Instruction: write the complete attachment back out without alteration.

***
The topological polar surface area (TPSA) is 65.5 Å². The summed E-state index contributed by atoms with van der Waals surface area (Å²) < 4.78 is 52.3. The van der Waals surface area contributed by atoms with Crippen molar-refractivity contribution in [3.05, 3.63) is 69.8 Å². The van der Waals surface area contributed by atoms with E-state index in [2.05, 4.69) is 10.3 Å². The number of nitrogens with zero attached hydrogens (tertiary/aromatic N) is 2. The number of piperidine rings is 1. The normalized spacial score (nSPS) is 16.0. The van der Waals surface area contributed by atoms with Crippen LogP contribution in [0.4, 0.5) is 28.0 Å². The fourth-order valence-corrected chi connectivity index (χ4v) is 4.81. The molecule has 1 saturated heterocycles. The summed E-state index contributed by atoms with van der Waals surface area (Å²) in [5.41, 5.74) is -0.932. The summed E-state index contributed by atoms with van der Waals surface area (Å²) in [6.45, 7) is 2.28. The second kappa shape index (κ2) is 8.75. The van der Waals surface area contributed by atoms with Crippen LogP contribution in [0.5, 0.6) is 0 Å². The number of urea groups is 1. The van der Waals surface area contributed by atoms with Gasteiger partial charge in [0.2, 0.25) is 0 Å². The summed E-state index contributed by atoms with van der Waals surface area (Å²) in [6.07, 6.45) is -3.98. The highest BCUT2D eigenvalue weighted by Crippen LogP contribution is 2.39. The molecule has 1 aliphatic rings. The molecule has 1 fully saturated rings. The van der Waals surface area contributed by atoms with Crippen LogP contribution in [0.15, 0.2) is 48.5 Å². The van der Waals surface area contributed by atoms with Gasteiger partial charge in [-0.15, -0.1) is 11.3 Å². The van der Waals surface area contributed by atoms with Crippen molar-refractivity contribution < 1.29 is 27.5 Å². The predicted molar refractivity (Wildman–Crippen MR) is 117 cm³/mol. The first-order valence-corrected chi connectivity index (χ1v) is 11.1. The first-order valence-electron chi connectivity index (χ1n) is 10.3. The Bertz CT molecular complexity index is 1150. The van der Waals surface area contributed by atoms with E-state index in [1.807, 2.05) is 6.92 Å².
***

The topological polar surface area (TPSA) is 65.5 Å². The summed E-state index contributed by atoms with van der Waals surface area (Å²) < 4.78 is 52.3. The van der Waals surface area contributed by atoms with Crippen molar-refractivity contribution in [3.05, 3.63) is 69.8 Å². The van der Waals surface area contributed by atoms with E-state index in [2.05, 4.69) is 10.3 Å². The number of nitrogens with zero attached hydrogens (tertiary/aromatic N) is 2. The number of piperidine rings is 1. The normalized spacial score (nSPS) is 16.0. The van der Waals surface area contributed by atoms with Crippen LogP contribution in [0.4, 0.5) is 28.0 Å². The fourth-order valence-corrected chi connectivity index (χ4v) is 4.81. The molecule has 1 saturated heterocycles. The summed E-state index contributed by atoms with van der Waals surface area (Å²) in [5.41, 5.74) is -0.932. The summed E-state index contributed by atoms with van der Waals surface area (Å²) in [6.45, 7) is 2.28. The second kappa shape index (κ2) is 8.75. The van der Waals surface area contributed by atoms with Crippen LogP contribution in [0.5, 0.6) is 0 Å². The number of urea groups is 1. The van der Waals surface area contributed by atoms with Gasteiger partial charge in [0.2, 0.25) is 0 Å². The summed E-state index contributed by atoms with van der Waals surface area (Å²) in [6.07, 6.45) is -3.98. The highest BCUT2D eigenvalue weighted by Crippen LogP contribution is 2.39. The molecule has 1 aliphatic rings. The molecule has 1 fully saturated rings. The van der Waals surface area contributed by atoms with Crippen LogP contribution in [0.15, 0.2) is 48.5 Å². The van der Waals surface area contributed by atoms with Gasteiger partial charge in [-0.15, -0.1) is 11.3 Å². The van der Waals surface area contributed by atoms with Crippen molar-refractivity contribution < 1.29 is 27.5 Å². The predicted molar refractivity (Wildman–Crippen MR) is 117 cm³/mol. The first-order valence-corrected chi connectivity index (χ1v) is 11.1. The first-order valence-electron chi connectivity index (χ1n) is 10.3. The Bertz CT molecular complexity index is 1150. The van der Waals surface area contributed by atoms with E-state index in [1.807, 2.05) is 6.92 Å².